One wash or two with this will reveal why experts consider it one of the best shampoos for hard water.
- Gentle enough for regular use on natural hair
- Good source of EDTA for hair
- Includes natural botanicals and oils
- Pleasant scent
- Produces heavy, clarifying suds
- Can strip color-treated hair with repeated use
- Leaves dry hair a bit coarse
3. Milkshake Deep Cleansing Shampoo
Various forms of EDTA provide a high pH level that will get rid of mineral buildup and impurities in the hair. It’s a great shampoo to have on hand if you’re an avid swimmer, too.
Besides the EDTA, this formula contains lots of plant proteins to keep hair hydrated. The addition of honey and fruit extracts counteract any drying that would take place in the clarifying process.
- Contains hydrating plant proteins
- Great choice for those with sensitive scalps
- Maintains pH and moisture balance
- Removes mineral buildup and chlorine
- Safe for all hair types
- A bit pricier
- Available only in professional salons
4. Moroccanoil Clarifying Shampoo
This Moroccanoil shampoo is one of the best shampoos for hard water, especially for people whose hair needs some extra TLC. This formula is great for dry hair, as well as color-treated hair, and works well to diminish hard water and mineral buildup.
It includes jojoba oil and keratin for intense moisturization, as well as hair-nourishing argan and avocado oils. Essentially, this shampoo leaves hair clean and clear, as well as revitalized.
You can also rest assured, knowing that it’s free of parabens, phosphates, and sulfates. Experts often recommend this clarifying formula for color-treated hair since it won’t strip the color.
- Balanced botanical blend
- Color-safe formula
- Designed for dry, brittle hair
- Great option for color-treated hair
- Nourishes and cleanses hair
- Expensive formula ($25+)
- Left some clients’ hair very dry
5. Neutrogena T/Gel Therapeutic Shampoo Original Formula
A cost-effective solution, this shampoo from Neutrogena not only removes mineral buildup but flaky dandruff as well. It includes EDTA and coal tar extract to reduce inflammation and thoroughly cleanse hair.
Whether you have scalp psoriasis, dandruff, or just need to clean your hair of impurities, this Neutrogena formula has got you covered.
- Affordable option
- Good for sensitive scalps
- Multipurpose formula
- Proven ingredients against mineral buildup
- Trusted brand
- Medicinal scent
- Requires a leave-in period
6. R+Co Acid Wash ACV Cleansing Rinse
This clarifying shampoo costs a pretty penny, but it is totally safe for color-treated hair. R+Co has perfected this gentle floral formula to cleanse strands of lime and calcium buildup along with other impurities in hard shower water.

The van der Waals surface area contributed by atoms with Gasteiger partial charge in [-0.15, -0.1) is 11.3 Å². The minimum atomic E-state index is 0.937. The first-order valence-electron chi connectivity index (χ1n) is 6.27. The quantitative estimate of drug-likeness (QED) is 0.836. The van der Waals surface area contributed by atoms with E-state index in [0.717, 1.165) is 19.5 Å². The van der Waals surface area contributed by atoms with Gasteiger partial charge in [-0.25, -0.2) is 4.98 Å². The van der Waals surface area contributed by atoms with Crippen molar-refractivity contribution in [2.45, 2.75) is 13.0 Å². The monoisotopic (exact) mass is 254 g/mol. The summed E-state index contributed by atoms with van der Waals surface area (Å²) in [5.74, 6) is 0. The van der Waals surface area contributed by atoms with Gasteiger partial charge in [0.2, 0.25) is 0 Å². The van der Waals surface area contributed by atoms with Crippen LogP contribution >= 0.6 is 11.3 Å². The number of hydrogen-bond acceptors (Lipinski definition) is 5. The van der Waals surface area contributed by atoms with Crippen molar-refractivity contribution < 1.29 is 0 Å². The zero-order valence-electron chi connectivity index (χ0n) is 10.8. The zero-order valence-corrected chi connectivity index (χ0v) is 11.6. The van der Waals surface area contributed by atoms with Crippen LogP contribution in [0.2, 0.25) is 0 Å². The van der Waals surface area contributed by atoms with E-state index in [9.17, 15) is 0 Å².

It’s also a vegan-friendly option and doesn’t include any parabens or sulfates. Instead of using EDTA, it contains apple fruit extract, aloe vera leaf juice, and tamanu seed oil for nourishment, strength, and cleanliness.
- Easy on the scalp
- Free of harsh chemical ingredients
- Pleasant floral aroma
- Safe for everyday use
- Top pick for color-treated hair
- Doesn’t have same effect as EDTA
- Pricey formula
7. Shea Moisture Sacha Inchi Oil Clarifying Shampoo
Looking for something natural and free of EDTA? This Shea Moisture shampoo will remove mineral buildup without the use of chemicals and prescription-level formulas.
- Affordable price
- All-natural formula
- Environmentally-safe shampoo
- Quickly removes buildup
- Safe for daily use
- Can leave hair dry
- Not the best smell
DIY Homemade Chelating Hair Rinse
Citric acid, commonly used in shampoos and conditioners to adjust the pH, is a chelating ingredient. It’s possible that it won’t work as intended to help mitigate the effects of hard water, but it’s worth trying for the do-it-yourself crowd.
The basic recipe for the homemade chelating hair rinse is to mix one part lemon juice with four parts distilled water. You can wash your hair as you normally would, use the chelating hair rinse with heat, finish with a final rinse to remove the remaining product, and condition your hair.
As per usual, with do-it-yourself hair treatments, this will likely take a little trial-and-error to master.
Don’t Wash with Hot Water
Be sure not to use hot water when washing your hair to avoid stripping the sebum from your scalp. Wash your hair with lukewarm water and after conditioning, be sure to do a finishing rinse with cold water to close (or smooth) the cuticle.
Wash Often Enough, But Not Too Often
Shampoos that are marketed through professional hair salons have the fastest growth rates, according to consumer studies. The problem is that there are various types of shampoos, one for nearly every type of situation that you can imagine.
New naturals and experienced naturals alike can easily get confused choosing a shampoo.
However, even after you settle on a shampoo that you really like, it’s important to make sure that you’re not washing your hair too often. In our natural hair article, we note that you must figure out how often you need to wash your hair. There really is no “right” answer.
Everyone’s hair is different, and the hair products and elements that you’re exposed to every day are different than any other person.
If you’re over-washing your hair, it might start to look dull. However, it’s important to wash often enough to remove product build-up that can adversely affect your hair.
Hard water is full of minerals such as calcium, lime, and magnesium. While not dangerous, hard water can leave your hair dull and brittle, making it more prone to breakage. It can also discolor lighter hues and strip your colored hair.
If you’re a new natural-looking to determine how often to wash your hair, you can begin by washing your hair once each week. Pay close attention to how your hair reacts to your washing regimen for several weeks and make changes when needed until you have perfected your natural hair regimen.